Articles Posted in DUI Appeal

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The police generally cannot stop a person absent a suspicion the individual is committing a crime or enter a person’s home without a warrant. There are exceptions to the general rule, however, such as cases in which the police are actively pursuing a criminal suspect who is attempting to evade them. In such instances, a search conducted without a warrant may be deemed proper. A California court recently heard arguments as to whether the hot pursuit exception to the warrant requirement applied in matters involving the investigation of a misdemeanor crime, in a case in which the defendant argued that the search that led to his DUI arrest was unlawful. If you are charged with a DUI offense, it is smart to speak with a dedicated Illinois DUI lawyer to evaluate your options.

The California Arrest

Reportedly, the defendant was playing music loudly and repeatedly honking while driving his car, both of which are misdemeanor offenses. An officer began to follow the defendant but did not activate his lights or sirens. When the defendant arrived at his home, he began to pull into his garage. The officer activated his lights before the defendant’s garage door closed, but the defendant ran into his garage. The officer then activated the door’s sensor with his foot, forcing the door to stay open.

Allegedly, the officer entered the garage and began questioning the defendant. He noticed the defendant smelled like alcohol and subsequently arrested him for DUI. Before the defendant’s trial, he filed a motion to suppress the State’s evidence, arguing the officer’s search violated his Constitutional rights against unreasonable search and seizure. The court denied his motion on the grounds the officer was in hot pursuit when he conducted the search. The defendant was convicted, after which he appealed, arguing the hot pursuit exception does not apply to misdemeanor crimes. The appeals court upheld his conviction, and he then appealed to the California Supreme Court, which heard arguments on the matter but has not yet issued a ruling. Continue reading →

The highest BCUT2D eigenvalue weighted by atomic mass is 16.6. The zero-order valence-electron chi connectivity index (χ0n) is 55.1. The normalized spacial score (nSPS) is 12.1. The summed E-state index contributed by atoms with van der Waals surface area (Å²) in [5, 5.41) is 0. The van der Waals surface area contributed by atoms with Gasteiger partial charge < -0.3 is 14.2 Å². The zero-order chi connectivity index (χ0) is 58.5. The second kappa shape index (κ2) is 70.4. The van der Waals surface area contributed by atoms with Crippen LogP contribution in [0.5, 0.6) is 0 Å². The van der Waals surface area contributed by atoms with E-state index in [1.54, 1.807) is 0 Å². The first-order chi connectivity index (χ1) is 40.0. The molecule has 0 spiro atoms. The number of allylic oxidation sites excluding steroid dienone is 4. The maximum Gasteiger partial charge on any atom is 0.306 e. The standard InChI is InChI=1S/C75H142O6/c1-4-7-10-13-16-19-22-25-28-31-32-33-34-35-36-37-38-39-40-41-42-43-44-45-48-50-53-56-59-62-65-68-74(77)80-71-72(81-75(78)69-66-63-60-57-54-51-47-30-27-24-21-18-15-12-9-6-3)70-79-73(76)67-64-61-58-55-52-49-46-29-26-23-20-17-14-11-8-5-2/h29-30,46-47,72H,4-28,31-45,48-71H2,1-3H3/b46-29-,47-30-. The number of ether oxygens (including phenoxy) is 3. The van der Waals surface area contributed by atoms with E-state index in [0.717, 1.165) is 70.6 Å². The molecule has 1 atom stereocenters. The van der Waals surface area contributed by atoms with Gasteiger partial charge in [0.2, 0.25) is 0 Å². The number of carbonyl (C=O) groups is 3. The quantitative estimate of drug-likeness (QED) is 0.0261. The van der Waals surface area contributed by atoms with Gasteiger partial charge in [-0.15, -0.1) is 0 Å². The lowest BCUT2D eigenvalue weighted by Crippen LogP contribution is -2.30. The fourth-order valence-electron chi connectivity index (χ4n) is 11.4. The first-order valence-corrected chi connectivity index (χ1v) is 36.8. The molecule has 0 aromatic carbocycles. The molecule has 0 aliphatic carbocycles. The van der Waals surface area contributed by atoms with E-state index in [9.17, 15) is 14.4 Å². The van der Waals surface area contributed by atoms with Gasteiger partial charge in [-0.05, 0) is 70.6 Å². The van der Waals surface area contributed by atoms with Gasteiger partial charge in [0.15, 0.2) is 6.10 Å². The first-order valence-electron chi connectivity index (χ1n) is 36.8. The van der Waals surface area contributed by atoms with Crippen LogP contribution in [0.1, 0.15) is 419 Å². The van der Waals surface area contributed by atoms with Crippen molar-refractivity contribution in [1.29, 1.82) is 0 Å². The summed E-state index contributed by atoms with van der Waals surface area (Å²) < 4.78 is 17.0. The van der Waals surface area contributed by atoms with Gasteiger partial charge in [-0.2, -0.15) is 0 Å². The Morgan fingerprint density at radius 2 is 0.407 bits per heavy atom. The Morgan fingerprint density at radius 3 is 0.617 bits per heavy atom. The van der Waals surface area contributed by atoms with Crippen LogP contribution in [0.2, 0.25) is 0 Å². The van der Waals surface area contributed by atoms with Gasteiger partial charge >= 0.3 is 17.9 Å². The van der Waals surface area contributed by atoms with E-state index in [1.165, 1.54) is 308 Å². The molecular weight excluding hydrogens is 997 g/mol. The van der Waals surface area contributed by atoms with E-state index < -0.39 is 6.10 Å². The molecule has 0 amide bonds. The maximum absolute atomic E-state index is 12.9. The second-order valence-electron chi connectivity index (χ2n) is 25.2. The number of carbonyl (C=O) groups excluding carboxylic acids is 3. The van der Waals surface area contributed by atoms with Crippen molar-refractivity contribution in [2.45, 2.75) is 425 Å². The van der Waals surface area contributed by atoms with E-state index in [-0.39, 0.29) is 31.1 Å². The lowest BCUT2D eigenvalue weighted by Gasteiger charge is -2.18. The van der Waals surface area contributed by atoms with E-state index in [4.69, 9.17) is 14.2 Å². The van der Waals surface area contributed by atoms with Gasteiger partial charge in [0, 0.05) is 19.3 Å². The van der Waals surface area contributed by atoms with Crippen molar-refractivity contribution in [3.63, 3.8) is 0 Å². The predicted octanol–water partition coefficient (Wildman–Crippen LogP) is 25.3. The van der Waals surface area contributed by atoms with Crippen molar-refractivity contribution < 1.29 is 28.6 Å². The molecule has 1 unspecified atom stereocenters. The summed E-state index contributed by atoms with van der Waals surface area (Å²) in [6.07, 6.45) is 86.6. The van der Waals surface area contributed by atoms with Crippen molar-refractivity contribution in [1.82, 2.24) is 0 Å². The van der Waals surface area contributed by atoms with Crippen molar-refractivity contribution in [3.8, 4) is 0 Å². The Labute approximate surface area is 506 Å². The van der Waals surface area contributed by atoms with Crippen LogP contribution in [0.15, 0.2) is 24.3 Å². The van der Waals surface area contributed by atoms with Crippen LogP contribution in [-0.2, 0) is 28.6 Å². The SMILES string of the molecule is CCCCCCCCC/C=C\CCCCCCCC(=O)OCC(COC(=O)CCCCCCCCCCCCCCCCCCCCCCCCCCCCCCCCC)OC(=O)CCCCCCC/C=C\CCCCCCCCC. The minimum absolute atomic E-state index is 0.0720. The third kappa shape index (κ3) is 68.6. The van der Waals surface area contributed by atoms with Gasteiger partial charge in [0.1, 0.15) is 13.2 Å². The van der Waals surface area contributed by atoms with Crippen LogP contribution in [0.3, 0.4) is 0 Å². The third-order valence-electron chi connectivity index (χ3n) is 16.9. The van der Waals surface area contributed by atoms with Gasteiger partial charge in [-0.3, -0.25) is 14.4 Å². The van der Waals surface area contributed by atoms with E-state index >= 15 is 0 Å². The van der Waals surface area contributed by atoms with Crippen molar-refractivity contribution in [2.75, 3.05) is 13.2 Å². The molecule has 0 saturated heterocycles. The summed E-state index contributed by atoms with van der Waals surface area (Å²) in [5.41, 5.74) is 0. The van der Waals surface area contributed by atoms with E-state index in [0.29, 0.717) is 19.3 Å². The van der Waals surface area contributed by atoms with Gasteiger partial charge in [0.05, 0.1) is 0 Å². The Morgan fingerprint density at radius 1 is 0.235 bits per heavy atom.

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Many states have implied consent laws that provide that licensed drivers must agree to submit to breath tests. As such, if people suspected of DUI refuse to provide breath samples, they often face additional charges and civil penalties. While typically, the failure to conduct a breath test is due to the lack of a driver’s consent, in Colorado, the COVID-19 pandemic has led to the unusual situation of police officers refusing to conduct breath tests, which has resulted in the dismissal of many DUI charges. If you are charged with a DUI crime in Illinois, it is wise to speak to a skillful Illinois DUI lawyer about your rights.

COVID-19 Related DUI Complications in Colorado

Allegedly, multiple people charged with DUI crimes in Colorado have had their cases dismissed due to the fact that the police investigating the offenses refused to provide suspects with breath tests. The basis for the refusal was the belief that conducting the tests posed health risks due to the potential of the spread of the coronavirus. While the Colorado Department of Public Health and Environment has advised that officers can safely conduct such tests during the pandemic, many police agencies in the state are ignoring the Department’s advice and declining to conduct such tests.

It is reported that defense attorneys in Colorado have used the police’s refusal to provide breath tests against the state, arguing that it violates defendants’ rights and should result in the dismissal of charges. Specifically, under Colorado law, drivers suspected of operating a vehicle while intoxicated must be provided the choice of a breath or blood test unless a test is not available because of extraordinary circumstances. Subsequently, there are multiple instances where the court ultimately dismissed DUI charges against drivers who requested breath tests but were denied. Continue reading →